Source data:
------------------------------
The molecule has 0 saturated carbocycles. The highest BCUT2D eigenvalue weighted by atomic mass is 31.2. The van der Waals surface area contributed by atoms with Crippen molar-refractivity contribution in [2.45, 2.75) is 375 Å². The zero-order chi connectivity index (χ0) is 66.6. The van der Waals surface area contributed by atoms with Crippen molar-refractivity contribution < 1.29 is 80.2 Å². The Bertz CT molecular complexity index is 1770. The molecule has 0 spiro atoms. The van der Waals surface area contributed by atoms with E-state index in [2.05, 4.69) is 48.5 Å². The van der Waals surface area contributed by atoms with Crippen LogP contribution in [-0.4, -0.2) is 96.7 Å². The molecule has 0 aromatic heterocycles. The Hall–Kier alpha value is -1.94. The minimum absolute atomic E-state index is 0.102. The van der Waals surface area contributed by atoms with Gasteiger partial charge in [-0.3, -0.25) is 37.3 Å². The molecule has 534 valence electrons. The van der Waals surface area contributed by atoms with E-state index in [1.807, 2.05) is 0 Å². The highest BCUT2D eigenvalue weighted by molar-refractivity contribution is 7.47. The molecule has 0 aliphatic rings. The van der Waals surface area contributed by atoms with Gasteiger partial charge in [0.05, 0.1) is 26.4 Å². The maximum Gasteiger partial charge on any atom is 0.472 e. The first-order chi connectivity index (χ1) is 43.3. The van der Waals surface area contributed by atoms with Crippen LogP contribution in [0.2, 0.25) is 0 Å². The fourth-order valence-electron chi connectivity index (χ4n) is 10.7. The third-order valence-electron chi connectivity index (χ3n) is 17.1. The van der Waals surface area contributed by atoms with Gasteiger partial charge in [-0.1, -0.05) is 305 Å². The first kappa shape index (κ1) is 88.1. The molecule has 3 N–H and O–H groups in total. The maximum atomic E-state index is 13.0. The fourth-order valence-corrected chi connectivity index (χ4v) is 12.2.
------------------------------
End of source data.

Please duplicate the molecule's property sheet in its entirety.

The molecule has 0 saturated carbocycles. The highest BCUT2D eigenvalue weighted by atomic mass is 31.2. The van der Waals surface area contributed by atoms with Crippen molar-refractivity contribution in [2.45, 2.75) is 375 Å². The zero-order chi connectivity index (χ0) is 66.6. The van der Waals surface area contributed by atoms with Crippen molar-refractivity contribution < 1.29 is 80.2 Å². The Bertz CT molecular complexity index is 1770. The molecule has 0 spiro atoms. The van der Waals surface area contributed by atoms with E-state index in [2.05, 4.69) is 48.5 Å². The van der Waals surface area contributed by atoms with Crippen LogP contribution in [-0.4, -0.2) is 96.7 Å². The molecule has 0 aromatic heterocycles. The Hall–Kier alpha value is -1.94. The minimum absolute atomic E-state index is 0.102. The van der Waals surface area contributed by atoms with Gasteiger partial charge in [-0.3, -0.25) is 37.3 Å². The molecule has 534 valence electrons. The van der Waals surface area contributed by atoms with E-state index in [1.807, 2.05) is 0 Å². The highest BCUT2D eigenvalue weighted by molar-refractivity contribution is 7.47. The molecule has 0 aliphatic rings. The van der Waals surface area contributed by atoms with Gasteiger partial charge in [0.05, 0.1) is 26.4 Å². The maximum Gasteiger partial charge on any atom is 0.472 e. The first-order chi connectivity index (χ1) is 43.3. The van der Waals surface area contributed by atoms with Crippen LogP contribution in [0.2, 0.25) is 0 Å². The fourth-order valence-electron chi connectivity index (χ4n) is 10.7. The third-order valence-electron chi connectivity index (χ3n) is 17.1. The van der Waals surface area contributed by atoms with Gasteiger partial charge in [-0.1, -0.05) is 305 Å². The first kappa shape index (κ1) is 88.1. The molecule has 3 N–H and O–H groups in total. The maximum atomic E-state index is 13.0. The fourth-order valence-corrected chi connectivity index (χ4v) is 12.2.